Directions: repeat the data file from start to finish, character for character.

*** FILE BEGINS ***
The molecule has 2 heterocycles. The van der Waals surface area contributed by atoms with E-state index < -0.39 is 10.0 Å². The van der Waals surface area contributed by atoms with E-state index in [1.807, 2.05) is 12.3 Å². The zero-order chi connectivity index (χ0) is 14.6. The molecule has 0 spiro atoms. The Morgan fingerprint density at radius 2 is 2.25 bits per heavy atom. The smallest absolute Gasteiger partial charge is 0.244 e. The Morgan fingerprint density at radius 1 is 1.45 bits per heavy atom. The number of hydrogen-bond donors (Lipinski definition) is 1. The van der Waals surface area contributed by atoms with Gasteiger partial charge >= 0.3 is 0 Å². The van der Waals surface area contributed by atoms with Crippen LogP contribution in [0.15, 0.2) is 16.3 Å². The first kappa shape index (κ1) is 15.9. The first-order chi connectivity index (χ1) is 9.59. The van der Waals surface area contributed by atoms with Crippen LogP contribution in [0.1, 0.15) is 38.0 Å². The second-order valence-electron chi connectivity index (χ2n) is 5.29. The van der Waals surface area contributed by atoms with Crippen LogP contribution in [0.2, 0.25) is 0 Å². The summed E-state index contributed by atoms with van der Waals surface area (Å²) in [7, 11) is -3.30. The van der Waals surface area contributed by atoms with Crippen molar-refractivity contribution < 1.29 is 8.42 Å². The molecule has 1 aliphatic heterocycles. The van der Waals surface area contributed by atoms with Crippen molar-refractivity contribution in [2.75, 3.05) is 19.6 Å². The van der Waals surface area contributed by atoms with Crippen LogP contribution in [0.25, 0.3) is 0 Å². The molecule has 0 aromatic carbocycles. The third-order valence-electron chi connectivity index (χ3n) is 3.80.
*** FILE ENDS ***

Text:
The molecule has 2 heterocycles. The van der Waals surface area contributed by atoms with E-state index < -0.39 is 10.0 Å². The van der Waals surface area contributed by atoms with E-state index in [1.807, 2.05) is 12.3 Å². The zero-order chi connectivity index (χ0) is 14.6. The molecule has 0 spiro atoms. The Morgan fingerprint density at radius 2 is 2.25 bits per heavy atom. The smallest absolute Gasteiger partial charge is 0.244 e. The Morgan fingerprint density at radius 1 is 1.45 bits per heavy atom. The number of hydrogen-bond donors (Lipinski definition) is 1. The van der Waals surface area contributed by atoms with Gasteiger partial charge >= 0.3 is 0 Å². The van der Waals surface area contributed by atoms with Crippen LogP contribution in [0.15, 0.2) is 16.3 Å². The first kappa shape index (κ1) is 15.9. The first-order chi connectivity index (χ1) is 9.59. The van der Waals surface area contributed by atoms with Crippen LogP contribution in [0.1, 0.15) is 38.0 Å². The second-order valence-electron chi connectivity index (χ2n) is 5.29. The van der Waals surface area contributed by atoms with Crippen LogP contribution in [0.2, 0.25) is 0 Å². The summed E-state index contributed by atoms with van der Waals surface area (Å²) in [7, 11) is -3.30. The van der Waals surface area contributed by atoms with Crippen molar-refractivity contribution < 1.29 is 8.42 Å². The molecule has 1 aliphatic heterocycles. The van der Waals surface area contributed by atoms with Crippen molar-refractivity contribution in [2.75, 3.05) is 19.6 Å². The van der Waals surface area contributed by atoms with Crippen LogP contribution in [0.25, 0.3) is 0 Å². The molecule has 0 aromatic carbocycles. The third-order valence-electron chi connectivity index (χ3n) is 3.80.